Federal Carbon Price System 90% Revenue Neutral – Small Business Tax Cut Could Make it 100%
OTTAWA – Canadians for Clean Prosperity welcomed the announcement that 90% of revenues raised from fuel charges under the federal government’s backstop carbon price will be returned directly to households. “This system comes close to the recommendation made by Clean Prosperity to return all revenues from the federal carbon pricing backstop to Canadians consumers and families,” said Mark Cameron, Executive Director of Canadians for Clean Prosperity. “We think the federal government is doing the right thing in putting a price on carbon in those provinces that have not done so, and in returning the money directly to households. This will ensure that Canada has a price on all fossil fuel emissions, which will encourage lower emissions, while also ensuring that Canadian families will not be negatively affected.” The government’s estimates, which are close to the figures estimated for Clean Prosperity by EnviroEconomics, show that the average household will receive a larger rebate under this system than they will pay in carbon costs.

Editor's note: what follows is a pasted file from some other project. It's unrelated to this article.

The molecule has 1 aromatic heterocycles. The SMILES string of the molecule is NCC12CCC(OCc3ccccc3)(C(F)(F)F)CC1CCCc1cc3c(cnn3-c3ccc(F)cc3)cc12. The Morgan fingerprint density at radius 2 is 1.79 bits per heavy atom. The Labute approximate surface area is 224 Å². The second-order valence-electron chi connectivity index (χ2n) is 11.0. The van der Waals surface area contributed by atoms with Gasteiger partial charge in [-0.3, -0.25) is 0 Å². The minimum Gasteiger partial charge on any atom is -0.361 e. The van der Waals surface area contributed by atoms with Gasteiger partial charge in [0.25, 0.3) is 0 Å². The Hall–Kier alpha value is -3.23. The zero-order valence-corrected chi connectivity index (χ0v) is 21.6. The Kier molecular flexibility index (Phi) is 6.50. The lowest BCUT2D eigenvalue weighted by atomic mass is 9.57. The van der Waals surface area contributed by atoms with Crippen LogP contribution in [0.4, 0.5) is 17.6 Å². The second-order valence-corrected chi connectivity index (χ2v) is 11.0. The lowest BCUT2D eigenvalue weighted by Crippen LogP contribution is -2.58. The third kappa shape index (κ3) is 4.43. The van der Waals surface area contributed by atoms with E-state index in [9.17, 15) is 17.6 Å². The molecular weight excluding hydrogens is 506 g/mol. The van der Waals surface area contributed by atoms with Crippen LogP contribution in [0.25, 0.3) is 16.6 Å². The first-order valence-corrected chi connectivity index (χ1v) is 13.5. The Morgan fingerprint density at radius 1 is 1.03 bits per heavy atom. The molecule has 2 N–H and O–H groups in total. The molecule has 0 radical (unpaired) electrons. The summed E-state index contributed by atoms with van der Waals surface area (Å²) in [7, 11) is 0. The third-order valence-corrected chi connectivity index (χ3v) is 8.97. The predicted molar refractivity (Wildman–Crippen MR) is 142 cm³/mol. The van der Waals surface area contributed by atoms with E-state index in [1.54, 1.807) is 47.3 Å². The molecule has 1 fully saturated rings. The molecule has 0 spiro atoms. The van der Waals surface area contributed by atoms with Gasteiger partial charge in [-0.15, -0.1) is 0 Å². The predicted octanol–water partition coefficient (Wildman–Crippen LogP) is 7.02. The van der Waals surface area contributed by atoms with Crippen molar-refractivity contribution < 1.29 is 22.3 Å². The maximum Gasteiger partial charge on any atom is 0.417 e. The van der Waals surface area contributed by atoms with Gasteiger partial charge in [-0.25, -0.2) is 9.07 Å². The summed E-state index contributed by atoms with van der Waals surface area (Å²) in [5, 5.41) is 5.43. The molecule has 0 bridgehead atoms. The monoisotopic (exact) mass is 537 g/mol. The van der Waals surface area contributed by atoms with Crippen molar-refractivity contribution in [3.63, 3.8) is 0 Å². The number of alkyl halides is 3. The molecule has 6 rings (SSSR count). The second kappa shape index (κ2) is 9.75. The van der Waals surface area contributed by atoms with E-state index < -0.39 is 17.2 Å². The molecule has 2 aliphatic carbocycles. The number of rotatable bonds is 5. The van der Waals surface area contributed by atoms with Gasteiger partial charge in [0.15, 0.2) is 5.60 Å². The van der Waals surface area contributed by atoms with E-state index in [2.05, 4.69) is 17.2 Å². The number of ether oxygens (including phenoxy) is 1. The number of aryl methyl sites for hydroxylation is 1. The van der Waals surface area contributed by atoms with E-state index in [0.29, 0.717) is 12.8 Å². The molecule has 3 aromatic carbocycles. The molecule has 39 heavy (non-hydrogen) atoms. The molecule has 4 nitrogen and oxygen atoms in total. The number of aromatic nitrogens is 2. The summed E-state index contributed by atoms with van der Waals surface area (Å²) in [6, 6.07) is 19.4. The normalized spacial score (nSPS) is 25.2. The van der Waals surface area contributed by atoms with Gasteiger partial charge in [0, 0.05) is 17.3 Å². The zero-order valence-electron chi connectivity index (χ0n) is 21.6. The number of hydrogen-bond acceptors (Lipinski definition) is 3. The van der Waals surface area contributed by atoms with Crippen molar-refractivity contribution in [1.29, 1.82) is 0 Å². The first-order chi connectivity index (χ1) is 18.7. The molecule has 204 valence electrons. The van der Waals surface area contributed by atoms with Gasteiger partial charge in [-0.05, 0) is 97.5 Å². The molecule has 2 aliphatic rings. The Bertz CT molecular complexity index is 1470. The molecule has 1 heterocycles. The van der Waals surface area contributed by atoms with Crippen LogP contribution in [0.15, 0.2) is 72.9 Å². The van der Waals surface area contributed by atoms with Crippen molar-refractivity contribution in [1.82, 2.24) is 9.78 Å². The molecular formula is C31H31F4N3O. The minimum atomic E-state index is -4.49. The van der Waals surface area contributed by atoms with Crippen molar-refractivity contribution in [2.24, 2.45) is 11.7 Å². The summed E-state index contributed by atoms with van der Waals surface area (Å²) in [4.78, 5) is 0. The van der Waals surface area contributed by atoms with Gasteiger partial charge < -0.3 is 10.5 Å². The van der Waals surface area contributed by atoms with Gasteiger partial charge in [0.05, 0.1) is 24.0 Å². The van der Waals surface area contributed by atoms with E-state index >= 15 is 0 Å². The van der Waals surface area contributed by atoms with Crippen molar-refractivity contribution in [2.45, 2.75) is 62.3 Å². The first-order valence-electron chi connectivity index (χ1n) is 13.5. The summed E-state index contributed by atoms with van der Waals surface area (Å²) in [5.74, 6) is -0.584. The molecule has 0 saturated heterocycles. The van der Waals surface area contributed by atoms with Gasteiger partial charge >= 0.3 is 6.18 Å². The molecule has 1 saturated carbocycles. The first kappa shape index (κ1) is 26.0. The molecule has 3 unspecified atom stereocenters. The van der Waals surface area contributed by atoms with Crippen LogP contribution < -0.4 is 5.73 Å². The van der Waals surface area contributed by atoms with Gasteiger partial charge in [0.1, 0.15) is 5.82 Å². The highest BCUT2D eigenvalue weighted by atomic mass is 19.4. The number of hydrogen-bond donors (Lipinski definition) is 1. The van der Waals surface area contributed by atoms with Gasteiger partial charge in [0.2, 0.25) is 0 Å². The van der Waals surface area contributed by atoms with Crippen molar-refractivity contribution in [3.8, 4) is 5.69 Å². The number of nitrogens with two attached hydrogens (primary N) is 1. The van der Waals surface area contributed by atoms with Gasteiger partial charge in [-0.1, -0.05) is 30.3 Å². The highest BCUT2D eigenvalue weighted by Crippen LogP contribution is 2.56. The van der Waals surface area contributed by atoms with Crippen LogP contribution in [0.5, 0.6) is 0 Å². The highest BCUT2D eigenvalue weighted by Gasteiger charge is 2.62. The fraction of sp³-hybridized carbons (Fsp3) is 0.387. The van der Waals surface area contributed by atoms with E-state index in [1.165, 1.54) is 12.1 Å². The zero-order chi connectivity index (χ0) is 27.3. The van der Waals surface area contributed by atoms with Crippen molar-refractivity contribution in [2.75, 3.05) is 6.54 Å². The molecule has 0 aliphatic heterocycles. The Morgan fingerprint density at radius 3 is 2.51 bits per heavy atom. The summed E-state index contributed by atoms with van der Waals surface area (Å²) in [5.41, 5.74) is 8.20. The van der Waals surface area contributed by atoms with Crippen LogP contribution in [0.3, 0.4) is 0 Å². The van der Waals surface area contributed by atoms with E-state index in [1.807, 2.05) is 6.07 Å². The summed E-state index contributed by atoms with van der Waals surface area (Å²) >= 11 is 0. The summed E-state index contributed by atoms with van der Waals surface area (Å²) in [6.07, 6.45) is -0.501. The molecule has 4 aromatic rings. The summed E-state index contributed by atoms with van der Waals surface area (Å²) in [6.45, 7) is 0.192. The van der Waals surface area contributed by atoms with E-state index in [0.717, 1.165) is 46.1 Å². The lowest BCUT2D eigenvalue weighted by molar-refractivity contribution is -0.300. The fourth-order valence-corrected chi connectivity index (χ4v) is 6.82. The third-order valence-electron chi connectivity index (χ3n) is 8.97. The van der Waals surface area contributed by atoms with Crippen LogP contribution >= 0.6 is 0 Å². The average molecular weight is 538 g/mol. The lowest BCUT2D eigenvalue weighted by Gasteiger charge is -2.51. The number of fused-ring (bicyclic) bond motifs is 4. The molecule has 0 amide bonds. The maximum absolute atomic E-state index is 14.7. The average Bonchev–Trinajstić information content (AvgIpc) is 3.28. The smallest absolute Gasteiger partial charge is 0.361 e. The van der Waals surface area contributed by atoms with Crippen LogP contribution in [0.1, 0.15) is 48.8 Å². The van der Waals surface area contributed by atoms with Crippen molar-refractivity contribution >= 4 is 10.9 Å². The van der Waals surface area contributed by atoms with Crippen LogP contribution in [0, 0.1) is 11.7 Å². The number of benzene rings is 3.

Clean Prosperity notes that while 90% of the revenues raised in Saskatchewan, Ontario, Manitoba and New Brunswick will be returned to households, that about 10% of revenues have been set aside to support small and medium sized-business and municipalities, schools, hospitals and indigenous communities to help deal with their carbon costs. “We think it is appropriate to recognize the carbon costs that small and medium sized businesses and others will face as well as households,’ said Cameron, “But we would prefer that money be returned by reducing taxes on small and medium sized businesses. We would recommend that the federal government cut the small business tax rate in all provinces by .5% in 2019 and 1% in 2022, using the small business share of carbon revenues in the provinces under the backstop to pay for the small business tax cuts in those provinces.”
Cameron noted that the cost of a full point reduction in the small business tax rate would be roughly $800 million, while the amount to be returned to small businesses in the four affected provinces – which represent roughly half of Canada’s GDP – when the carbon price is fully phased in would be just under $400 million. “Cutting the small business rate everywhere would help small business in those provinces falling under the backstop, while rewarding small business in those provinces that have already brought in their own carbon price,” Cameron said.